The first step in creating new knowledge and reporting on it, is finding sources and learning from texts. There are several different ways to approach a text, depending on what you are hoping to get from it. First, you might find yourself assigned to read something you know nothing about. Second, you might choose to read a text because it has been recommended or cited by someone else. Third, you might be reading with a specific question in mind. We will discuss the details of these reading process as we continue this section. For now, a few observations:
- The way you are going to engage with a text depends on what you are hoping to learn from it. If you are looking for a particular piece of data to answer a specific question, then you are probably going to read much more quickly and with that goal in mind. This is what Calvino was saying at the beginning, about everyone mining the book for what’s useful to them. If it’s a large text, you may be searching for a needle in a haystack. You won’t be paying much attention to each individual stalk of straw, since you’ll be focused on finding your needle.
- This type of hyper-focus is certainly a lot different from the type of openness to the author’s intentions that you might want to try to practice, if you’re reading a novel for a literature class. Although it is probably impossible for readers to make themselves into completely “blank slates”, bringing no expectations or preconceptions to a text, there are certainly some times when it is useful to try to be as open to surprise as possible and let an author tell their story or make their argument or offer their interpretation without prejudgment.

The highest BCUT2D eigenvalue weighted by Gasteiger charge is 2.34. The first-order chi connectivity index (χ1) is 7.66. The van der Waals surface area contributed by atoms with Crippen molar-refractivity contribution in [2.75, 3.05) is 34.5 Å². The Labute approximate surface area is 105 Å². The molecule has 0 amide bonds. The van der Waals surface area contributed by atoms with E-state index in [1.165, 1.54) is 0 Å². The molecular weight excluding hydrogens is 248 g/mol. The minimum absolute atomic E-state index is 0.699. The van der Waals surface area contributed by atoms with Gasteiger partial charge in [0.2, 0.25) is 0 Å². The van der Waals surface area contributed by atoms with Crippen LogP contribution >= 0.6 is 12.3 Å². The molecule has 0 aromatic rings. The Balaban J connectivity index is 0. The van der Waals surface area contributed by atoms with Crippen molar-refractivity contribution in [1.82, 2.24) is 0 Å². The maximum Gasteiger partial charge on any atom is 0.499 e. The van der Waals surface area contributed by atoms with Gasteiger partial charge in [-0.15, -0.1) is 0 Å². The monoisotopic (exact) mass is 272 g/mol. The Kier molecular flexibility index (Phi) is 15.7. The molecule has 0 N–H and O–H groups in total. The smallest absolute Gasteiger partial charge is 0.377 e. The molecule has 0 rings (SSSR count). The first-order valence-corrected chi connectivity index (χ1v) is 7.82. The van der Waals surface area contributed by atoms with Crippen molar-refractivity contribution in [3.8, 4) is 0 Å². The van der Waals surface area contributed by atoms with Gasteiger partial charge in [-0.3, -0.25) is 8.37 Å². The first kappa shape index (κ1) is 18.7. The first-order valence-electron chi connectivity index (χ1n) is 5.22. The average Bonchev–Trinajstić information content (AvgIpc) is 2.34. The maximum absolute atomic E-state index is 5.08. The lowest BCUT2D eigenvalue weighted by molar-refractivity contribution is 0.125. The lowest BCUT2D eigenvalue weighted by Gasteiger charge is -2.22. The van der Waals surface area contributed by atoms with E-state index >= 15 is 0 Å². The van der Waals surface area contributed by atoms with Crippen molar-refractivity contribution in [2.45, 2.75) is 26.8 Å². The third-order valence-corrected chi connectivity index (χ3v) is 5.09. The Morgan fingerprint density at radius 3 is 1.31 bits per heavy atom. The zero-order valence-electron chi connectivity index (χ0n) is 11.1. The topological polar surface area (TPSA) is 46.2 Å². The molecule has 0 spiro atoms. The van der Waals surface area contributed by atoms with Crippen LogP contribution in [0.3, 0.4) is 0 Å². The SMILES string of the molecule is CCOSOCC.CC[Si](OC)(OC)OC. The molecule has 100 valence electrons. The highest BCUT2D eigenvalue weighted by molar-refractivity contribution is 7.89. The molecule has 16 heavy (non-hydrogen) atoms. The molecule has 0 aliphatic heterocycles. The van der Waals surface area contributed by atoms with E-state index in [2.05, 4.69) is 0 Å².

- We are not implying here that this openness is something you will do more in a literature class and focus in a social science class. There will be times in both disciplines when it will be appropriate to approach a text with a specific question in mind, and others when a better strategy will be to let the text surprise you.
We read different texts for different reasons, regardless of the subject. It’s probably useful to know, however, that when we are hyper-focused and looking for that needle, we may be missing something else that might be valuable in the haystack. That’s not necessarily a problem — we’re usually not burning the haystack after we find the needle. We can always return to see what else the author who provided us with that useful idea (the needle) might have had to say about other topics. Some of them might be adjacent to the needle topic, others may take us in entirely different directions.
This is one of the cool things about engaging with other people’s ideas: often their interests are just a little different from yours, and can take you in directions you may not have anticipated. We’ll explore this idea more as we dig into some of the techniques and tools of note-taking in the rest of this section.
Also available as a video: https://youtu.be/sXDRsTWms30